Tell Bureau of Land Management California State Director James Kenna: Don’t frack California.

Read Full Article, Credo Action

EPA Implicates Fracking In Pollution
The U.S. Environmental Protection Agency announced Thursday for the first time that fracking, a controversial method of improving the productivity of oil and gas wells, may be to blame for causing groundwater pollution.

Environmentalists sue California to stop fracking, Reuters
Environmental groups sued the state of California on Tuesday in an effort to stop hydraulic fracturing as regulators attempt to devise new rules for the controversial oil and gas extraction practice. Fracking, or pumping chemical-laced water and sand into a well to open cracks that release oil and gas, has generated a fierce debate across the country, leading to bans in one state and several municipalities. Yet the industry insists the practice is safe so long as wells are properly built.

Drinking water for millions – including D.C. – at risk without stronger BLM fracking rules, NRDC

Are Earthquakes and Fracking Wastewater Injection Wells Related? EcoWatch

Method predicts size of fracking earthquakes, Nature Journal
Small earthquakes are a recognized risk of hydraulic fracturing, or ‘fracking’, a procedure in which companies unlock energy reserves by pumping millions of litres of water underground to fracture shale rock and release the natural gas trapped inside. Researchers now say that they can calculate the highest magnitude earthquake that such an operation could induce — though it won’t determine the likelihood of a quake occurring.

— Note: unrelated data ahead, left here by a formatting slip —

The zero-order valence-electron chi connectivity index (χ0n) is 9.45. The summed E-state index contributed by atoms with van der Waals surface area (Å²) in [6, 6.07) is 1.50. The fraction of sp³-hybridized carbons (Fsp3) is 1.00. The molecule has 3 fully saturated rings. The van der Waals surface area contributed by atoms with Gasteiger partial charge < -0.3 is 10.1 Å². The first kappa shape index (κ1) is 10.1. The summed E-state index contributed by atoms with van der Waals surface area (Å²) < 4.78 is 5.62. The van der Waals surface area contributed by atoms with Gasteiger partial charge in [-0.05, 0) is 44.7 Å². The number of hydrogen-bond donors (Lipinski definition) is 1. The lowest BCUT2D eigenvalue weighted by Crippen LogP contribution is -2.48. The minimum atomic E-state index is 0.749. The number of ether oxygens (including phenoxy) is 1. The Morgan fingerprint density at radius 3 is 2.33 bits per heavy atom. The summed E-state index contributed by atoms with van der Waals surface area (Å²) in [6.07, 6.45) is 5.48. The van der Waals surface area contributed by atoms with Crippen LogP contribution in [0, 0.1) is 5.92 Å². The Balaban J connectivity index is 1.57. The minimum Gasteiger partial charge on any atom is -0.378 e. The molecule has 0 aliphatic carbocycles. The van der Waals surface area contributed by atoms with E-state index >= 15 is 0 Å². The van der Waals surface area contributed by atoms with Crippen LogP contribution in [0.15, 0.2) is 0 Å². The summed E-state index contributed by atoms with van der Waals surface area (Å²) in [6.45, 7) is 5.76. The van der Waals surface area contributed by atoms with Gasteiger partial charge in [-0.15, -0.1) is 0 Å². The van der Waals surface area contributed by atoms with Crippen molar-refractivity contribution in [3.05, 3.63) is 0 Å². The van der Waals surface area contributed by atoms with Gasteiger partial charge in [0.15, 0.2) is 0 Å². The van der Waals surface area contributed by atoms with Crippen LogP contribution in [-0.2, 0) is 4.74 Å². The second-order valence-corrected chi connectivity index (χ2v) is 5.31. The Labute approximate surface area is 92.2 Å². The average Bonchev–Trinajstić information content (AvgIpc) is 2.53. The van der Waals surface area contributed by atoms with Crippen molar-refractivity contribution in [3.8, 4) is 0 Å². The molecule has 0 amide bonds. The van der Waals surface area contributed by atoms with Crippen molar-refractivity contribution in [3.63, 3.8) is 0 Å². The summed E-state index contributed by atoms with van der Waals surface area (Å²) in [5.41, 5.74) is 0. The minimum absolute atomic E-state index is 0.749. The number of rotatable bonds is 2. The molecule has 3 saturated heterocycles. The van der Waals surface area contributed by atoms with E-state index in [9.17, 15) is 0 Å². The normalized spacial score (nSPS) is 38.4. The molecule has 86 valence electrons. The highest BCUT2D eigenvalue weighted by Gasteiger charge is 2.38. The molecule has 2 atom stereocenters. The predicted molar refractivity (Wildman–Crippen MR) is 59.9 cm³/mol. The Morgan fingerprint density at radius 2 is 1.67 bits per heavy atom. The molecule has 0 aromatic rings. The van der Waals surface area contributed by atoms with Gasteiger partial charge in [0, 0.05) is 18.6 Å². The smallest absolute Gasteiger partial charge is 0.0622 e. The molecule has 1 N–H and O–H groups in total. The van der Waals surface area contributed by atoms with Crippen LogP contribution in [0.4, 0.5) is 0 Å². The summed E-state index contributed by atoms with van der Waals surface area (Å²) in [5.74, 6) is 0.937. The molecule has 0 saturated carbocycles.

Sand mining Is Booming Along With Fracking
Fracking, the latest craze in the quest to produce oil and gas, has been blamed for environmental problems ranging from flammable tap water to minor earthquakes. Now a new risk is emerging: sand mining. To squeeze hydrocarbons out of shale through hydraulic fracturing of the rock, the process known as fracking, producers need to pump an enormous amount of sand into the ground.


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PETITION: Ban Fracking In California

Hydrofracturing And The Impact On Your Clean Water, by American Rivers

FAQs On Fracking And Our Rivers, by American Rivers

fracking & your air, Clean Water Action

Hazardous Air Pollutants Detected Near Fracking Sites, Bloomberg
For years, the controversy over natural gas drilling has focused on the water and air quality problems linked to hydraulic fracturing, the process where chemicals are blasted deep underground to release tightly bound natural gas deposits. But a new study reports that a set of chemicals called non-methane hydrocarbons, or NMHCs, is found in the air near drilling sites even when fracking isn’t in progress.

Fracking May Have Caused 50 Earthquakes in Oklahoma, Tree Huggers